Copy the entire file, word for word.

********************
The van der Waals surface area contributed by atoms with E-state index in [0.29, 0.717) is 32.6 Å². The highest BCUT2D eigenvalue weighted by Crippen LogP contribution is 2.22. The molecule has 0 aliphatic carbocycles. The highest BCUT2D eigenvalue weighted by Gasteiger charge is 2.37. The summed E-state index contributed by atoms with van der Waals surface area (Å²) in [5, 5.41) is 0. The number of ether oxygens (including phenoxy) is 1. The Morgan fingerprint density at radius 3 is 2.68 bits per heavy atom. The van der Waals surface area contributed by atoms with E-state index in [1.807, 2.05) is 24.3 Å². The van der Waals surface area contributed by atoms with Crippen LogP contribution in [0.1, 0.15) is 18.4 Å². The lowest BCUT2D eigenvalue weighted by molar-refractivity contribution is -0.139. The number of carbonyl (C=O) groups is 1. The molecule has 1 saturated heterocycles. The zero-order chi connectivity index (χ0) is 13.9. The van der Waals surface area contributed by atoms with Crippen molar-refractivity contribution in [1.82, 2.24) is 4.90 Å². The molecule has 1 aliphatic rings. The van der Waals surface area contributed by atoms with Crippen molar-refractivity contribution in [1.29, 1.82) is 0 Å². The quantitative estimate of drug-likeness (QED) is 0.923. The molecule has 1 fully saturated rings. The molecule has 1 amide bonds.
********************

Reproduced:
The van der Waals surface area contributed by atoms with E-state index in [0.29, 0.717) is 32.6 Å². The highest BCUT2D eigenvalue weighted by Crippen LogP contribution is 2.22. The molecule has 0 aliphatic carbocycles. The highest BCUT2D eigenvalue weighted by Gasteiger charge is 2.37. The summed E-state index contributed by atoms with van der Waals surface area (Å²) in [5, 5.41) is 0. The number of ether oxygens (including phenoxy) is 1. The Morgan fingerprint density at radius 3 is 2.68 bits per heavy atom. The van der Waals surface area contributed by atoms with E-state index in [1.807, 2.05) is 24.3 Å². The van der Waals surface area contributed by atoms with Crippen LogP contribution in [0.1, 0.15) is 18.4 Å². The lowest BCUT2D eigenvalue weighted by molar-refractivity contribution is -0.139. The number of carbonyl (C=O) groups is 1. The molecule has 1 saturated heterocycles. The zero-order chi connectivity index (χ0) is 13.9. The van der Waals surface area contributed by atoms with Crippen molar-refractivity contribution in [1.82, 2.24) is 4.90 Å². The molecule has 1 aliphatic rings. The van der Waals surface area contributed by atoms with Crippen molar-refractivity contribution in [1.29, 1.82) is 0 Å². The quantitative estimate of drug-likeness (QED) is 0.923. The molecule has 1 fully saturated rings. The molecule has 1 amide bonds.